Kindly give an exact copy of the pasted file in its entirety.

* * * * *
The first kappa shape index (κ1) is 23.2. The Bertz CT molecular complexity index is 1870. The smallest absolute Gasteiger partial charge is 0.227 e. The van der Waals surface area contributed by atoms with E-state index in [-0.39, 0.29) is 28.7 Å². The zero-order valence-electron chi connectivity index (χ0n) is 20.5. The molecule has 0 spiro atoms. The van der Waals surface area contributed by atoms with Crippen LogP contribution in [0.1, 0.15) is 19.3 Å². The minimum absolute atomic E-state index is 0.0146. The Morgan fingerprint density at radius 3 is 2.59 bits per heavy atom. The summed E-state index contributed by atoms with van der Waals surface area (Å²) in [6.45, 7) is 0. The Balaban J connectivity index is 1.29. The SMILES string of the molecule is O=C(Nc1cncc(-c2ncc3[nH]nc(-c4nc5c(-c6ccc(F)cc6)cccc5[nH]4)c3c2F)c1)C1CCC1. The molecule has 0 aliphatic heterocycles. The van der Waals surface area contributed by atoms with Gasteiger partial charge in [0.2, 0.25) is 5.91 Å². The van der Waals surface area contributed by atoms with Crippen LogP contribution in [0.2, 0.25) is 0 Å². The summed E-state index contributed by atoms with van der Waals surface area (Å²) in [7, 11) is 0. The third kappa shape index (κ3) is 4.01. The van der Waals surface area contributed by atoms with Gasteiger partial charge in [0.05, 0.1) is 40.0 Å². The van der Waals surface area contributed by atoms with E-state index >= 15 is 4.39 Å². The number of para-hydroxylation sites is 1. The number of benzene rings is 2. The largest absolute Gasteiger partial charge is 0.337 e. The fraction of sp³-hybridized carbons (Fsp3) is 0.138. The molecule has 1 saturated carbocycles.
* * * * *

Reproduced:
The first kappa shape index (κ1) is 23.2. The Bertz CT molecular complexity index is 1870. The smallest absolute Gasteiger partial charge is 0.227 e. The van der Waals surface area contributed by atoms with E-state index in [-0.39, 0.29) is 28.7 Å². The zero-order valence-electron chi connectivity index (χ0n) is 20.5. The molecule has 0 spiro atoms. The van der Waals surface area contributed by atoms with Crippen LogP contribution in [0.1, 0.15) is 19.3 Å². The minimum absolute atomic E-state index is 0.0146. The Morgan fingerprint density at radius 3 is 2.59 bits per heavy atom. The summed E-state index contributed by atoms with van der Waals surface area (Å²) in [6.45, 7) is 0. The Balaban J connectivity index is 1.29. The SMILES string of the molecule is O=C(Nc1cncc(-c2ncc3[nH]nc(-c4nc5c(-c6ccc(F)cc6)cccc5[nH]4)c3c2F)c1)C1CCC1. The molecule has 0 aliphatic heterocycles. The van der Waals surface area contributed by atoms with Gasteiger partial charge in [0.2, 0.25) is 5.91 Å². The van der Waals surface area contributed by atoms with Crippen LogP contribution in [0.2, 0.25) is 0 Å². The summed E-state index contributed by atoms with van der Waals surface area (Å²) in [7, 11) is 0. The third kappa shape index (κ3) is 4.01. The van der Waals surface area contributed by atoms with Gasteiger partial charge in [0.05, 0.1) is 40.0 Å². The van der Waals surface area contributed by atoms with E-state index >= 15 is 4.39 Å². The number of para-hydroxylation sites is 1. The number of benzene rings is 2. The largest absolute Gasteiger partial charge is 0.337 e. The fraction of sp³-hybridized carbons (Fsp3) is 0.138. The molecule has 1 saturated carbocycles.